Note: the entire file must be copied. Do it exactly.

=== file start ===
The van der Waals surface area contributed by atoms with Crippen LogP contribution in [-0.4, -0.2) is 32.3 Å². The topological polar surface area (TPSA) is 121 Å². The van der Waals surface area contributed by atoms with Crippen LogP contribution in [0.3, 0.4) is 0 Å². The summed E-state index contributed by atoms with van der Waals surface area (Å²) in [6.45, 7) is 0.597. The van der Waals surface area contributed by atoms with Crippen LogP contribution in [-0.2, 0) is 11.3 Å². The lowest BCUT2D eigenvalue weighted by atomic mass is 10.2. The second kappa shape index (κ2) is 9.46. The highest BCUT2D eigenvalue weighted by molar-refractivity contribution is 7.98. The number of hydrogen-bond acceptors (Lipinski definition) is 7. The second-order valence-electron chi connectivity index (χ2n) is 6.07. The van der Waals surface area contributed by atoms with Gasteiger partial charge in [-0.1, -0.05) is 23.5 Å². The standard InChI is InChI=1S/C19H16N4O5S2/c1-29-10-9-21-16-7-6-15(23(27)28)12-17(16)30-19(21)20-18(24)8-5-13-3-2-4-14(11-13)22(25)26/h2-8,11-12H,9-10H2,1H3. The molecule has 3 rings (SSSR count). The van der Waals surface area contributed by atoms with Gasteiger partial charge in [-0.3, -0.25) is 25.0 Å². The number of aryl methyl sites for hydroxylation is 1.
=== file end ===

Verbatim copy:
The van der Waals surface area contributed by atoms with Crippen LogP contribution in [-0.4, -0.2) is 32.3 Å². The topological polar surface area (TPSA) is 121 Å². The van der Waals surface area contributed by atoms with Crippen LogP contribution in [0.3, 0.4) is 0 Å². The summed E-state index contributed by atoms with van der Waals surface area (Å²) in [6.45, 7) is 0.597. The van der Waals surface area contributed by atoms with Crippen LogP contribution in [-0.2, 0) is 11.3 Å². The lowest BCUT2D eigenvalue weighted by atomic mass is 10.2. The second kappa shape index (κ2) is 9.46. The highest BCUT2D eigenvalue weighted by molar-refractivity contribution is 7.98. The number of hydrogen-bond acceptors (Lipinski definition) is 7. The second-order valence-electron chi connectivity index (χ2n) is 6.07. The van der Waals surface area contributed by atoms with Gasteiger partial charge in [-0.1, -0.05) is 23.5 Å². The standard InChI is InChI=1S/C19H16N4O5S2/c1-29-10-9-21-16-7-6-15(23(27)28)12-17(16)30-19(21)20-18(24)8-5-13-3-2-4-14(11-13)22(25)26/h2-8,11-12H,9-10H2,1H3. The molecule has 3 rings (SSSR count). The van der Waals surface area contributed by atoms with Gasteiger partial charge in [-0.3, -0.25) is 25.0 Å². The number of aryl methyl sites for hydroxylation is 1.